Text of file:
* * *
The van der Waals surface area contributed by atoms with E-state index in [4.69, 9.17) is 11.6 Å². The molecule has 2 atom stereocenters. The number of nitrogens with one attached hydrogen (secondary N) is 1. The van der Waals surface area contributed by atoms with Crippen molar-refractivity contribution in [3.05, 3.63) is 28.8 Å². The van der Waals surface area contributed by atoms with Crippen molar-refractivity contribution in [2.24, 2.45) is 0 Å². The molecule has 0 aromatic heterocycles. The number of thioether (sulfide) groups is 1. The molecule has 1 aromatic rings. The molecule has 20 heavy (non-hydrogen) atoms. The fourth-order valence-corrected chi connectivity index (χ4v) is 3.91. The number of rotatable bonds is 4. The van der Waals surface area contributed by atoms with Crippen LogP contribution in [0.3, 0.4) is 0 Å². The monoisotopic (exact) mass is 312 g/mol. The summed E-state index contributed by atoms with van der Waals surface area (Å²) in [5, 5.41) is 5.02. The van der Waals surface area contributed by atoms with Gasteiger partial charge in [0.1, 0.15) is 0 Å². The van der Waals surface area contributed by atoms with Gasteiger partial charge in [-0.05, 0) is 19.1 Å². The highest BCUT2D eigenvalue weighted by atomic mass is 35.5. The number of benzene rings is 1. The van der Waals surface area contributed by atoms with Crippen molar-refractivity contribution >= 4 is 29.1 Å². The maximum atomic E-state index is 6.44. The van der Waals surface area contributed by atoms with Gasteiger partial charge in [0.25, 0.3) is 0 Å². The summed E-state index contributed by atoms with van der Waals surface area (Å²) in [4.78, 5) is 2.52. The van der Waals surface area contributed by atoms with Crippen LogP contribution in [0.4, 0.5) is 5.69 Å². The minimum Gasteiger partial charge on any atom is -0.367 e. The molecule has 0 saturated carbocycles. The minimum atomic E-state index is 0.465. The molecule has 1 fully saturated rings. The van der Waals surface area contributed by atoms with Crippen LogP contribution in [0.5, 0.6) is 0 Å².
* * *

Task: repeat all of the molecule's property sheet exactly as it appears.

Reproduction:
The van der Waals surface area contributed by atoms with E-state index in [4.69, 9.17) is 11.6 Å². The molecule has 2 atom stereocenters. The number of nitrogens with one attached hydrogen (secondary N) is 1. The van der Waals surface area contributed by atoms with Crippen molar-refractivity contribution in [3.05, 3.63) is 28.8 Å². The van der Waals surface area contributed by atoms with Crippen molar-refractivity contribution in [2.24, 2.45) is 0 Å². The molecule has 0 aromatic heterocycles. The number of thioether (sulfide) groups is 1. The molecule has 1 aromatic rings. The molecule has 20 heavy (non-hydrogen) atoms. The fourth-order valence-corrected chi connectivity index (χ4v) is 3.91. The number of rotatable bonds is 4. The van der Waals surface area contributed by atoms with Crippen LogP contribution in [0.3, 0.4) is 0 Å². The monoisotopic (exact) mass is 312 g/mol. The summed E-state index contributed by atoms with van der Waals surface area (Å²) in [5, 5.41) is 5.02. The van der Waals surface area contributed by atoms with Gasteiger partial charge in [0.1, 0.15) is 0 Å². The van der Waals surface area contributed by atoms with Gasteiger partial charge in [-0.05, 0) is 19.1 Å². The highest BCUT2D eigenvalue weighted by atomic mass is 35.5. The number of benzene rings is 1. The van der Waals surface area contributed by atoms with Crippen molar-refractivity contribution >= 4 is 29.1 Å². The maximum atomic E-state index is 6.44. The van der Waals surface area contributed by atoms with Gasteiger partial charge in [0.25, 0.3) is 0 Å². The summed E-state index contributed by atoms with van der Waals surface area (Å²) in [4.78, 5) is 2.52. The van der Waals surface area contributed by atoms with Crippen LogP contribution in [0.4, 0.5) is 5.69 Å². The minimum Gasteiger partial charge on any atom is -0.367 e. The molecule has 0 saturated carbocycles. The minimum atomic E-state index is 0.465. The molecule has 1 fully saturated rings. The van der Waals surface area contributed by atoms with Crippen LogP contribution in [0.5, 0.6) is 0 Å².